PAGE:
Broody birds, otherwise known as hens with ‘attitude,’ can be a problem in the flock.
Since broody birds tend to return human contact with pecks when they perceive any intrusion a threat to their eggs, they can become aggressive. Some breeds are broodier than others, so if you're picking chicks keep this in mind. They can even turn aggressive to other birds in the coop.
I've heard horror stories about a single broody bird ruining the egg production of an entire brood. These hens can destroy the harmony and balance of your backyard farm. And they can cause fights, even death, which creates even bigger problems for you to deal with.
Some hens tend to get broody after laying eggs, and that’s all alright if you’re looking for fertilized eggs. If your goal is to eat the eggs, then this is a habit you need to break.
You can calm broody birds by:
Not giving her time to nest
Broody birds usually set up a nest in a dark spot inside the coop, away from the common areas. These are usually the nesting boxes, built into most of our coops.
If you’ve noticed a hen has started isolating herself from the rest, gaining a preference for quiet places away from the crowd, she may be brooding.
Take her out from the nest and encourage her to hang out with the rest of the flock by offering treats. If she doesn’t budge, carry her outside for walks. Yes, a broody bird can draw blood, but there are some things you can do to make her more cooperative, and less territorial.
You may need gloves to handle such a bird, as she’s likely not to come out very easily the first few times. Remember, her hormones will be triggering her to head back to her nest, so you have to keep up with the removal/treating process.
Taking down the nest
Take out the eggs and seal off her new favorite spot with fencing wire.
This won't allow the broody hen to get to it. Over time and after several failed attempts to get back to her nest, she may ultimately give up, and return to her regular poultry routine. Be sure to identify all her nests, including past ones, and shut them down because she can easily switch nests.
Putting cold water into the nest
If nothing has worked so far, this may do it for you.
A frozen water bottle under the nest can dissuade a broody hen from spending any more time nesting. This is very uncomfortable to her naturally warm rear, and she'll probably react with disdain for the cold interjection.
This method should preferably be implemented on warm sunny days because if it’s cold outside, you can seriously harm the bird by placing something frozen in such an intimate spot. A cool bath on the underside of a brooding hen can work just as well if the frozen water seems a bit too harsh. Remember, she's expecting to feel warm eggs underneath her rump, not cold water.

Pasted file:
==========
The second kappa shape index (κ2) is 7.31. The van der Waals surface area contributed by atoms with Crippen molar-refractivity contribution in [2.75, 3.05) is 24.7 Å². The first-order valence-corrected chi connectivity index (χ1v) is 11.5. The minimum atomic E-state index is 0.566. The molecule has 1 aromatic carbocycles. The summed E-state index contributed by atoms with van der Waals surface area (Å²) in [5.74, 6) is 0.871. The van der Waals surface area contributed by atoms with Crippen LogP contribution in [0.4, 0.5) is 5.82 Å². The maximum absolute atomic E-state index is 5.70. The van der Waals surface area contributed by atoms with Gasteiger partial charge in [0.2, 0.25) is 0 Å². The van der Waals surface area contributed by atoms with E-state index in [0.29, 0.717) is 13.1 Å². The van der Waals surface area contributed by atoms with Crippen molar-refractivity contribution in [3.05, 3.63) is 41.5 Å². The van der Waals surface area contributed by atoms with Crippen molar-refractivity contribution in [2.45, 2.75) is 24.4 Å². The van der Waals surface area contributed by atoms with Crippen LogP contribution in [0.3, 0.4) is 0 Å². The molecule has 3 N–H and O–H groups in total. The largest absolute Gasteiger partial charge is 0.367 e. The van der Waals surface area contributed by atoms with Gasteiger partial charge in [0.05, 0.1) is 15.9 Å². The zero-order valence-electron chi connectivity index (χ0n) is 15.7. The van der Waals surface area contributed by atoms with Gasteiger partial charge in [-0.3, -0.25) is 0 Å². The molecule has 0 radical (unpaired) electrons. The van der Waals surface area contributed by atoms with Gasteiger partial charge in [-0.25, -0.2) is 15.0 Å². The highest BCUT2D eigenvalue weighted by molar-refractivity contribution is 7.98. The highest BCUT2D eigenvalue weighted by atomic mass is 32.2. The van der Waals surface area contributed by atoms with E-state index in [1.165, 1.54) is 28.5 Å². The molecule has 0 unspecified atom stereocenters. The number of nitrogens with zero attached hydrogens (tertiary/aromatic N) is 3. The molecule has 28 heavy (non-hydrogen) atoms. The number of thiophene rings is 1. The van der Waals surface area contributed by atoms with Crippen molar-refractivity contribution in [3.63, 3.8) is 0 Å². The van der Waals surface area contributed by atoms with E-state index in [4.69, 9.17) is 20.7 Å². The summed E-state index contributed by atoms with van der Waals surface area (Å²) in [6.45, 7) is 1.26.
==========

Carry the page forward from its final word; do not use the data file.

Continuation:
Sending her to jail
Solitary confinement works wonders on broody hens.
When they just won’t let go of the nest, a chicken jail should get the job done. This ‘jail’ should be suspended at an elevation so that it becomes drafty and uncomfortable.
This is essentially a sturdy, bedding-free wire cage. Similar to a wire dog kennel, or something that's just uncomfortable and cage-like, it may be just what they need to get with the program.
Your hen won’t like to brood in this position, and hopefully, the jail will be enough to get her out. If she still goes back to the nest after a day, some more time in the cage is in order.
Let her out once a day to see if the habit is broken. This is punishment, so leave her in there most of the day (except when you let her out to check if the habit is finished). Remember, you're fighting against her instincts and mother nature. It's essential to keep consistent until the behavior stops.
Avoiding overly broody breeds altogether
Every breed can be broody, but some more broody than others.
Silkies, for example, are the very definition of broody hens, and they may not be the ideal species for a farmer that’s all about the eggs and not the chicks. I know, its too bad because they're so fluffy and beautiful.
But as the saying goes, you can't always get what you want. Some are physically beautiful, while others have beautiful personalities. Sure, sometimes you'll get both in a single hen - but more often you're going to have to sacrifice something.
Of course, if you don't have a rooster in your flock - then your Silkies will have a hormonal cycle you'll just have to get used to. Hens produce unfertilized eggs, regardless if there's a rooster around, so this brooding is a part of their nature. You can work some of the broodiness out, but at the end of the day, Silkies are going to be more broody than Polish hens.
That's just how it is.
However, it may be helpful to keep one or two Silkies around for hatching purposes. This ensures continuity without spending too much on buying & raising young poultry.
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